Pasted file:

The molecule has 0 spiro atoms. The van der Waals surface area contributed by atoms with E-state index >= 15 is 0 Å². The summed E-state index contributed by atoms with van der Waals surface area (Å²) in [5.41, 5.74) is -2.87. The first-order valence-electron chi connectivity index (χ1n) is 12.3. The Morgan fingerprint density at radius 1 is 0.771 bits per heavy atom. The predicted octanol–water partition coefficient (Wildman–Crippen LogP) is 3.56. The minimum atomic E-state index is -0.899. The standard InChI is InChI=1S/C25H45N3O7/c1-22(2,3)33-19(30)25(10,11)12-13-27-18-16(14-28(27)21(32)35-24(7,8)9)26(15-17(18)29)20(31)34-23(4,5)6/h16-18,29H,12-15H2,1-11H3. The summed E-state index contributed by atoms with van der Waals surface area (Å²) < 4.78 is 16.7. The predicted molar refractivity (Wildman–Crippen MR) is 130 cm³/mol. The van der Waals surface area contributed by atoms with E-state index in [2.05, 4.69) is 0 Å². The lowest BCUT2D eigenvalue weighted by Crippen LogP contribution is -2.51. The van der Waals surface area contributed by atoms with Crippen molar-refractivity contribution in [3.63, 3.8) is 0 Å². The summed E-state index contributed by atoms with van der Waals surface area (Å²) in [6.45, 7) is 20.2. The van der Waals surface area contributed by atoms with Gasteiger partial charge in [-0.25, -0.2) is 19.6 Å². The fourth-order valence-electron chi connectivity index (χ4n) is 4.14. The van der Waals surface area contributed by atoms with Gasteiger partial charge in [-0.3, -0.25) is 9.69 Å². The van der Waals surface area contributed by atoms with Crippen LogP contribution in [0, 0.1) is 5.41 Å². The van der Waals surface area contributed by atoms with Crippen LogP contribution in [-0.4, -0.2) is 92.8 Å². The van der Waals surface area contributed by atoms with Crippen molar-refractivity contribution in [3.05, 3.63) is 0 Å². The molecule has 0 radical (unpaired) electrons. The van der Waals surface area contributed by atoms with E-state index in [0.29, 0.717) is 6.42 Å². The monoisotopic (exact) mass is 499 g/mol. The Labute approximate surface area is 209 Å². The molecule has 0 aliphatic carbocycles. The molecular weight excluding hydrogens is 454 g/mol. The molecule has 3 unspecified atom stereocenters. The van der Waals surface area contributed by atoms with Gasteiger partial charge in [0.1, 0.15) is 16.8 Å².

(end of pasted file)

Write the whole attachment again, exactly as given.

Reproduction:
The molecule has 0 spiro atoms. The van der Waals surface area contributed by atoms with E-state index >= 15 is 0 Å². The summed E-state index contributed by atoms with van der Waals surface area (Å²) in [5.41, 5.74) is -2.87. The first-order valence-electron chi connectivity index (χ1n) is 12.3. The Morgan fingerprint density at radius 1 is 0.771 bits per heavy atom. The predicted octanol–water partition coefficient (Wildman–Crippen LogP) is 3.56. The minimum atomic E-state index is -0.899. The standard InChI is InChI=1S/C25H45N3O7/c1-22(2,3)33-19(30)25(10,11)12-13-27-18-16(14-28(27)21(32)35-24(7,8)9)26(15-17(18)29)20(31)34-23(4,5)6/h16-18,29H,12-15H2,1-11H3. The summed E-state index contributed by atoms with van der Waals surface area (Å²) < 4.78 is 16.7. The predicted molar refractivity (Wildman–Crippen MR) is 130 cm³/mol. The van der Waals surface area contributed by atoms with E-state index in [2.05, 4.69) is 0 Å². The lowest BCUT2D eigenvalue weighted by Crippen LogP contribution is -2.51. The van der Waals surface area contributed by atoms with Crippen molar-refractivity contribution in [3.63, 3.8) is 0 Å². The summed E-state index contributed by atoms with van der Waals surface area (Å²) in [6.45, 7) is 20.2. The van der Waals surface area contributed by atoms with Gasteiger partial charge in [-0.25, -0.2) is 19.6 Å². The fourth-order valence-electron chi connectivity index (χ4n) is 4.14. The van der Waals surface area contributed by atoms with Gasteiger partial charge in [-0.3, -0.25) is 9.69 Å². The van der Waals surface area contributed by atoms with Crippen LogP contribution in [0, 0.1) is 5.41 Å². The van der Waals surface area contributed by atoms with Crippen LogP contribution in [-0.4, -0.2) is 92.8 Å². The van der Waals surface area contributed by atoms with Crippen molar-refractivity contribution in [3.05, 3.63) is 0 Å². The molecule has 0 radical (unpaired) electrons. The van der Waals surface area contributed by atoms with E-state index in [0.29, 0.717) is 6.42 Å². The monoisotopic (exact) mass is 499 g/mol. The Labute approximate surface area is 209 Å². The molecule has 0 aliphatic carbocycles. The molecular weight excluding hydrogens is 454 g/mol. The molecule has 3 unspecified atom stereocenters. The van der Waals surface area contributed by atoms with Gasteiger partial charge in [0.1, 0.15) is 16.8 Å².